In fact, Rachel wrote a blog on her wonderful discovery (click here to see it).

Now, we need someone near Flushing to snap a few photos of this grand and elegant home in Flushing. If you’re near the area, please leave a comment below and I’ll contact you toote suite!



Here's the testimonial that Rachel found in the 1930 Sears Modern Homes catalog.

The Zvonecs loved their house

I have a feeling that the Zvanovec's are no longer extending an open invitation to visit their home. Nonetheless, it sounds like they really did love their home, and were very proud of it.


As Rachel points out in her blog, this must have been one of the first Elmhursts built, because it appeared in the 1929

Close-up of this beautiful Sears Elmhurst in Flushing, NY. Look at the beautiful stone work on the front porch.


And heres the Elmhurst recently discovered in St. Louis.

And here's the Elmhurst recently discovered in St. Louis.


An Elmhurst in a Chicago suburb (originally discovered by Rebecca Hunter).

Here's an Elmhurst in a Chicago suburb (originally discovered by Rebecca Hunter). Notice this house has the decorative blocks under the faux half timbering on that front gable. These blocks are missing from the Elmhurst in St. Louis and Flushing, NY. This Elmhurst and the one in Flushing are both brick veneer, whereas the one in St. Louis is solid brick. As mentioned in the prior blog, solid brick is very unusual on a Sears kit home.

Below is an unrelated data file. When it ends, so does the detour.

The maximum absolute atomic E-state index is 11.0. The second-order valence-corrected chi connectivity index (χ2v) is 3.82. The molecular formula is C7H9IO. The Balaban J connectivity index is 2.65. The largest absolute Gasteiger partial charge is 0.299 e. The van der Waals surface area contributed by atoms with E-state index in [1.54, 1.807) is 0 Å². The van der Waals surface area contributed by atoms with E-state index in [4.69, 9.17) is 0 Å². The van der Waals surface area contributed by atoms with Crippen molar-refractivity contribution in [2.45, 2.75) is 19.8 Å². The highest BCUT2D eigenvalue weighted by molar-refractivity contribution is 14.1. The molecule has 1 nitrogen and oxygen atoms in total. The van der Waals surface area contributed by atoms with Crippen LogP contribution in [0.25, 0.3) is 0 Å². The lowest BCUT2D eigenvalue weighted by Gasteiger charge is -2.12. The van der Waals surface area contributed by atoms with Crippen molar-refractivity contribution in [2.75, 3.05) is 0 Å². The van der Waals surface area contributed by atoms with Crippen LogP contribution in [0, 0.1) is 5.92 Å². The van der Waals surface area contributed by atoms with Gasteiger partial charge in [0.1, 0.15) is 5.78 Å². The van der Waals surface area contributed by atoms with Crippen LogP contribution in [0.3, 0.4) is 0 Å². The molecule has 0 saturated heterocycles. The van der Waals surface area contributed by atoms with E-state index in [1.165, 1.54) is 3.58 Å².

Is this a Sears Elmhurst? I think its likely but Im not certain. This house is in Rocky Mount, NC where I found an abundance of kit homes from both Sears and Aladdin.

Is this a Sears Elmhurst? I think it's likely but I'm not certain. It's in Rocky Mount, NC where I found an abundance of kit homes from both Sears and Aladdin. It's not a spot-on match but it's darn close! This is such an unusual house, I'd be inclined to say it probably is an Elmhurst. Probably. Notice, those decorative blocks are in place under the front gable.


The Elmhurst was featured in the 1930 Sears Modern Homes catalog and had a two-page spread.

The Elmhurst was "featured" in the 1930 Sears Modern Homes catalog and had a two-page spread, including this colorized image. Notice, the blocks are shown in the catalog image.


Are you near Flushing? Would you be willing to get some good, high-resolution photos for us?

If so, please leave a comment below!

To read more about the kit homes I found in Rocky Mount, click here.

To read  more about the Elmhurst, click here.

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Inside The Sears Elmhurst (St. Louis)

October 7th, 2013 Sears Homes 18 comments

Several weeks ago, a reader of this blog told me that he owned a Sears Elmhurst in St. Louis, and he was kind enough to send me a few photos. To my surprise and delight, he was right!  It really was an Elmhurst.

Last month, I visited the Elmhurst “in person” and my oh my, what a treat!